Pharmacy benefits managers (PBMs), on behalf of health insurance companies, often prohibit pharmacists from informing their customers about less expensive ways to pay for their medicines. Such contract provisions are unfair to both pharmacists and their patients. The No Gag Rule on Pharmacists Act prohibits health insurance companies and PBMs from using contracts to prevent pharmacists from telling their customers about cheaper ways to buy prescription drugs.
The Congressional Budget Office (CBO) estimates that repeal of the Affordable Care Act (ACA) and the ensuing market collapse could cause nearly 30 million people to lose health care coverage, especially those in working families. Each state and locality should prepare now to protect as many residents as possible. States and localities can follow the state of Maryland which enacted legislation to create a study commission to report on the impacts of ACA repeal and recommend policies to prevent the broad-scale loss of healthcare coverage.
Smoking is the leading cause of preventable deaths in our nation, killing more than 480,000 Americans each year. More than 90 percent of smokers start as teenagers and, therefore, young people are heavily targeted for advertising by the tobacco industry. Legislation increasing the tobacco age to 21 will cut the number of people who start smoking, and that will reduce deaths, disease and health care costs caused by tobacco use. Five states (CA, HI, ME, NJ and OR) as well as at least 275 localities (including Boston, Chicago, Cleveland, Kansas City and New York City) have raised the age for tobacco sales from 18 to 21.
E-cigarettes are battery-powered devices that mimic cigarettes. A heating element vaporizes a nicotine liquid, which is inhaled by the user. Both the benefits and risks of e-cigarettes are rather uncertain, but nicotine is certainly an addictive substance and some teenagers who were otherwise nonsmokers are using e-cigarettes. Nine states and more than 500 localities have specifically applied workplace smoking bans to e-cigarettes, in part because their safety is not established and because their use causes confusion as to where smoking is allowed.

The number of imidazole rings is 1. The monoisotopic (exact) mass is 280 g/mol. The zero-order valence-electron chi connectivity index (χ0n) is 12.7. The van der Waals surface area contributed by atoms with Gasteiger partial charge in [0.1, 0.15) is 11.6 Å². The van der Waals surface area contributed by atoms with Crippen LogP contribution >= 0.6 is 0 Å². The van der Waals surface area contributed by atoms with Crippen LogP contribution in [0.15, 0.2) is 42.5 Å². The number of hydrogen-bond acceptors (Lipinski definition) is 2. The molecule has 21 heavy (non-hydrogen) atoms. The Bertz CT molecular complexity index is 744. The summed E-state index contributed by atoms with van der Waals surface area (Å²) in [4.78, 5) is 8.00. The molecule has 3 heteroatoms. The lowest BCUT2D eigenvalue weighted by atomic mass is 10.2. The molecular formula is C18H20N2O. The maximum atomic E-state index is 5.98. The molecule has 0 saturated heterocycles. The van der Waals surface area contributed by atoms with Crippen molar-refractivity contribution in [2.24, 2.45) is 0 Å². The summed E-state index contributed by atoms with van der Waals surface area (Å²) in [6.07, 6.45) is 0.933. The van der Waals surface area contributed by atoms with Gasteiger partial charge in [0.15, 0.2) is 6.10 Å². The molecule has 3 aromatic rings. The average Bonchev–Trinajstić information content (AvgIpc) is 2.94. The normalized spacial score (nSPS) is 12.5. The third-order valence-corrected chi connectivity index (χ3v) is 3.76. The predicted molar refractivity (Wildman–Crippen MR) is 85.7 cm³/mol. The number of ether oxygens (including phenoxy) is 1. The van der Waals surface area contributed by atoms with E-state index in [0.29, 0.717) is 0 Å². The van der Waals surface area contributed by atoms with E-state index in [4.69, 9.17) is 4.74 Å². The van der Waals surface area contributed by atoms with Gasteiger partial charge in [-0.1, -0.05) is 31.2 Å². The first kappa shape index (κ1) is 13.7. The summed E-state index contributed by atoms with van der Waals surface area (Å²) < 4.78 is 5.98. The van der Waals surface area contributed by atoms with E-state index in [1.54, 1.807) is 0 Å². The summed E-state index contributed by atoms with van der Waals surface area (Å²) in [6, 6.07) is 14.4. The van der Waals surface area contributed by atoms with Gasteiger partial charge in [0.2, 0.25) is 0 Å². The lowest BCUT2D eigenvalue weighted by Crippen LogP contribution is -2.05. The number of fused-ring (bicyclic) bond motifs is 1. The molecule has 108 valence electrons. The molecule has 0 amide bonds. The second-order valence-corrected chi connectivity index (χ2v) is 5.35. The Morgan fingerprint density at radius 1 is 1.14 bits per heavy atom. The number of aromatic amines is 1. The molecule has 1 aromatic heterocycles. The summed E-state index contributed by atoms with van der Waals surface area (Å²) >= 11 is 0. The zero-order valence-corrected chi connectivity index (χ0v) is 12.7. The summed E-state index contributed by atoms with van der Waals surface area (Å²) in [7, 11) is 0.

End-of-life palliative care
All too often, terminally ill people are not provided adequate information about their physical condition or counseling about palliative care and end-of-life options. Too often they feel abandoned by the healthcare system and suffer unnecessary physical or psychological pain. People have a right to know when treatments offer only a tiny chance of prolonging their lives for a few weeks or months. And they have a right to know about palliative therapies which could make them feel a lot better for their remaining time. A few states now require healthcare providers to address the needs of the terminally ill. In New York, for example, when a disease is terminal and patients are unlikely to survive six months, doctors must inform them of this, and advise them of available medicines and treatments that comfort rather than cure. Palliative treatment can ease anxiety and pain, and can be administered at home, a hospice, or a specialized hospital unit. A good law also encourages the creation of interdisciplinary palliative care teams to provide medical, spiritual, psychological and practical support to patients and their families. And just incidentally, by eliminating medical procedures that patients don’t want, it also saves many millions of dollars.